Study on pregnancy and alcohol fails to take psychological factors into account

Paper 2

Niclasen, J, Teasdale, T., Strandberg-Larsen, K., Nybo Andersen, AM. Is Alcohol Binge Drinking in Early and Late Pregnancy associated with Behavioural and Emotional Development at Age Seven? (accepted for publication in European Journal of Child and Adolescent Psychiatry, December 2013)

Summary of conclusion: It was concluded that that it is worse for the behavioural development of the child if the mother had engaged in binge drinking in the large part of pregnancy compared to binge drinking in the early part of pregnancy or no binge drinking.

Paper 3

Drinking or Not Drinking in Pregnancy: The Multiplicity of Confounding Influences. Alcohol and Alcoholism (2013).

Janni Niclasen’s study only includes pregnant women who drank small quantities of alcohol. The group that she defines as having been exposed to high quantities of alcohol are women who drank 90 units of alcohol or more (within this group of women she does not distinguish between women who drank 90 units of alcohol and women who drank a lot more).

Study on pregnaNcy and alcohol fails to take psychological factors into account  Summary of the conclusion: The study finds that there are big differences in lifestyle factors between women who drink alcohol during pregnancy and women who do not drink alcohol during pregnancy. There are significant differences on for example educational level and important lifestyle factors. The conclusion is that these factors are insufficiently controlled for in the statistical analyses investigating prenatal exposures to low doses of alcohol and child development. This conceals the (small) effects you might expect from the prenatal exposure to low doses of alcohol. Lifestyle factors, among other things, might explain the inconsistencies in the literature investigating the impact of alcohol on child mental health later in life.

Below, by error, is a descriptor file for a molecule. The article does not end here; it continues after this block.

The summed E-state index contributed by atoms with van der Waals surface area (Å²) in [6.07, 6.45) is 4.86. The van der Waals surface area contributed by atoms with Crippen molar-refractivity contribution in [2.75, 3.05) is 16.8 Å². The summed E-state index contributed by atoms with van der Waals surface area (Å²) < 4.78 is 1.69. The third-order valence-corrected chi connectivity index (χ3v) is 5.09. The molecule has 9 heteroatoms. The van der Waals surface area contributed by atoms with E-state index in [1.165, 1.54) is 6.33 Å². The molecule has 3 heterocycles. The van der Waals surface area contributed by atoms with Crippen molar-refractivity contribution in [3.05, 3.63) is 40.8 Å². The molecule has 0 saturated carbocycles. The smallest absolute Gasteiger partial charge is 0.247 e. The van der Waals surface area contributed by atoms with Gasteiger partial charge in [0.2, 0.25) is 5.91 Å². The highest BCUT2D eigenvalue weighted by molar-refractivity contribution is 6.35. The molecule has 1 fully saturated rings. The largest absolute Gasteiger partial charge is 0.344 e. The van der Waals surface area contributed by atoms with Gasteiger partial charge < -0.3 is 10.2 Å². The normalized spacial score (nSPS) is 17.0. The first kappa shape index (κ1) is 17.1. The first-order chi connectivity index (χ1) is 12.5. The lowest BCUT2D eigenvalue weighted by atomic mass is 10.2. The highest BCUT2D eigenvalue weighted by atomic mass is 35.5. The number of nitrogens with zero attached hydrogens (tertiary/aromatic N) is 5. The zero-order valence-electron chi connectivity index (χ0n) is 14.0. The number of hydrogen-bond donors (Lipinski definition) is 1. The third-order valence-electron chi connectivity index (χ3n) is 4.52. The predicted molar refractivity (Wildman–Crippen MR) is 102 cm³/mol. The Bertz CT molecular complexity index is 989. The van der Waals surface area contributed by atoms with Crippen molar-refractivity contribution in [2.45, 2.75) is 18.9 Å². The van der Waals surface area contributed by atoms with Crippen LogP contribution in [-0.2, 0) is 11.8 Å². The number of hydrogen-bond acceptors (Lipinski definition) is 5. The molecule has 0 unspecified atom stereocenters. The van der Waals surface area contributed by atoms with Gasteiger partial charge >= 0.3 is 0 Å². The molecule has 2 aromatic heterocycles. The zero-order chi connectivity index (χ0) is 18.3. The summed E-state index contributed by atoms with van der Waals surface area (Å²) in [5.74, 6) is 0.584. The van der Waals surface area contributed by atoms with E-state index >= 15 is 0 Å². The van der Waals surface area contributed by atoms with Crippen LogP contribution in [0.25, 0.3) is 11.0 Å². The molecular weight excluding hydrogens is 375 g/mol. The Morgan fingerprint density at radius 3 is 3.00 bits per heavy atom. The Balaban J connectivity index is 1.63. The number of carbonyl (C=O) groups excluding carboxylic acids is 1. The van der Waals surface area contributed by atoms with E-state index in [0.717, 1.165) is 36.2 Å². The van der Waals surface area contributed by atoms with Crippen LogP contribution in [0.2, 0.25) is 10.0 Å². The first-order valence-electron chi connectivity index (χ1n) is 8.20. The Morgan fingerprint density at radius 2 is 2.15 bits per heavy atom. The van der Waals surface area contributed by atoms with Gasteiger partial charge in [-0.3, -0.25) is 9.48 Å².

Facts on the scientific papers on alcohol and pregnancy:

Facts on the population study:

The “Danish National Birth Cohort (“Better Health for Mother and Child” in Danish: “Bedre Sundhed for Mor og Barn”/BSMB) is a birth cohort that is administered by the Danish Health and Medicines Authority, and includes information on more than 100,000 pregnancies. Between 1996 and 2002 all pregnant women were given the option to participate in the study.

The women were invited to participate in interviews at the following times:

1) Two telephone interviews during the first and second part of pregnancy. The questions are concerned with her health, alcohol consumption, smoking habits, medicine intake and other lifestyle factors as well as her socio-economic status

2) Two interviews conducted at age 6 and 18 months of the child in which she was asked about her lifestyle during the final part of pregnancy and her child’s health and development

3) Questionnaires filled in at age seven of the child.


Facts on SDQ:

SDQ stands for “The Strengths & Difficulties Questionnaire”, which is a screening tool designed to measure behaviours, emotions and peer relationships in children and adolescents. This standard questionnaire consist of 25 items.

The 25 questions are subdivided into 5 scales: Emotional problems, peer problems, hyperactivity/ inattention, conduct disorder and prosocial behaviour. In her thesis Janni Niclasen includes two articles the psychometric properties of the SDQ. Source: The National Board on Health and Welfare


Janni Niclasen, Ph.D.

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University of Copenhagen

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